Doctors have voted for a public inquiry into NHS Connecting for Health (CfH) and have called on the BMA to advise doctors not to co-operate with the centralised storage of medical records.

The National Programme for IT was the subject of strong criticism at the association’s annual representative meeting (ARM) this week where doctors claimed the NHS IT project was doomed to failure unless a grip was taken on the project and that patient information held on the NHS Care Records Service (NCRS) was not secure and confidential.

Dr Charlie Daniels, a GP in Torquay and chairman of Devon Local Medical Committee (LMC), told colleagues that patients and doctors would be the biggest losers if there was no public inquiry to into NPfIT.

He claimed key elements of the programme were not working and that costs were escalating, suppliers were in trouble and stakeholders were being ignored. He said that in 2002 everyone had hoped that NPfIT would drag local hospitals out of the IT Stone Age and connect them with GP surgeries

He added: “Do I see Torbay Hospital with an all singing and dancing IT system that can give me a basic e-mail discharge summary? No – we still get a badly handwritten flimsy note which arrives days later.”

Dr Grant Ingrams, secretary of West Midlands Regional LMC, failed to convince colleagues that CfH had started to listen more carefully to what clinicians and patients needed and that calls for an inquiry were unnecessary.

He added: “Do we really need a public inquiry to state the obvious?”

On the NCRS Dr Daniels described the smartcards already in circulation in the NHS as “300,000 keys to open one lock” and said many patients had reasons for not wanting to have their details on the spine.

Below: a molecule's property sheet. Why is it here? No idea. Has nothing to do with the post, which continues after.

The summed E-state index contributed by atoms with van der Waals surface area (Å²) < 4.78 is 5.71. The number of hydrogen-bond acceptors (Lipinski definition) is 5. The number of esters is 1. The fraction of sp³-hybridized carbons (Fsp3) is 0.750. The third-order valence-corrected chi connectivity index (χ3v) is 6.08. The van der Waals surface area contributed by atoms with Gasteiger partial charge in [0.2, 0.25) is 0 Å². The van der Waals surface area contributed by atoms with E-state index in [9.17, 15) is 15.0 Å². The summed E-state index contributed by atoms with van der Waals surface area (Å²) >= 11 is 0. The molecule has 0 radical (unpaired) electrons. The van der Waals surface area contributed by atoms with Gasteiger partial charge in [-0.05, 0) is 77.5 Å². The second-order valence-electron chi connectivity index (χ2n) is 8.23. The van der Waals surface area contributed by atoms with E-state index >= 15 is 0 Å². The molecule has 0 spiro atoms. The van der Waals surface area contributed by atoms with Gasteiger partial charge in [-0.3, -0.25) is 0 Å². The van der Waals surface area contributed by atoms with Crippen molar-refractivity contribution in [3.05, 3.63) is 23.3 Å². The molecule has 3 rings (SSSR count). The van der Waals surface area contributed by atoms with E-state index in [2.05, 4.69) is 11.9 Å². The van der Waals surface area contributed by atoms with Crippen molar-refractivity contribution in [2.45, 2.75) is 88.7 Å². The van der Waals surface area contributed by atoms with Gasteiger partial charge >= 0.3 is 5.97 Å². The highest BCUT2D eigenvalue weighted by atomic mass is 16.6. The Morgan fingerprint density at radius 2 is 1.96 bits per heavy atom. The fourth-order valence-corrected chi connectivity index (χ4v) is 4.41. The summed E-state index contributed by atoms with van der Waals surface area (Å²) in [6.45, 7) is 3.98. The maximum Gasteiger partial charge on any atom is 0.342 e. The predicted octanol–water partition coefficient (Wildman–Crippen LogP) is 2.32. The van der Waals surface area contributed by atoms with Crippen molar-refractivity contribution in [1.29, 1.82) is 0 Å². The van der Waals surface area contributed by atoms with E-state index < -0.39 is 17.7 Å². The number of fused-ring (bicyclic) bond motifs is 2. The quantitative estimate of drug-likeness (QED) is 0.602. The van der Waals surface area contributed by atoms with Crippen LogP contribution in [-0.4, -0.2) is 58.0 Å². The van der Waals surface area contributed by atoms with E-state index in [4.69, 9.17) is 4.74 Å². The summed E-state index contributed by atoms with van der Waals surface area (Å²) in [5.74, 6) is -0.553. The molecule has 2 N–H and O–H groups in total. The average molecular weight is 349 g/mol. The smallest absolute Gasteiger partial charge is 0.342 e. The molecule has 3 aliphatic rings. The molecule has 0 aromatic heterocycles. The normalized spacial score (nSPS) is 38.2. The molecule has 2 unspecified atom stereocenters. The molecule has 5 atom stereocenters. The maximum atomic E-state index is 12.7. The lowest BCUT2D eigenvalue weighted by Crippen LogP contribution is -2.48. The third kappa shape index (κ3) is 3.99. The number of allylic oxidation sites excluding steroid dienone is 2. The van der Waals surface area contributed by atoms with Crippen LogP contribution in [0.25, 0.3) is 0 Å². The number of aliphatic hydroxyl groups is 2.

“Patients are being bullied when they are told that their care will suffer or that they are putting their lives at risk if they do not have their details on the spine. Patients are also being bullied when they are being told that they will not be able to access services if they do not have their details on the spine. This is disgraceful and should be deplored.”

Doctors backed a motion, against the advice of Dr Richard Vautrey from the BMA’s working party on NHS IT, which called on the association to advise doctors not to co-operate with the proposed centralised storage of all medical records which they claimed seriously endangered patient confidentiality.

Dr Paddy Glackin, a GP in Brent, London, claimed doctors did not need to be involved with CfH as a national system was unnecessary.

He added: “I’ve looked back on my patients – of 6,000 patients in our practice over the last four years two have become ill outside our region. That’s one for 10,000 patient years.”

The conference also backed a call for medical students to have access to electronic patient records after hearing that in much of the country students were unable to view PACS images and other electronic data.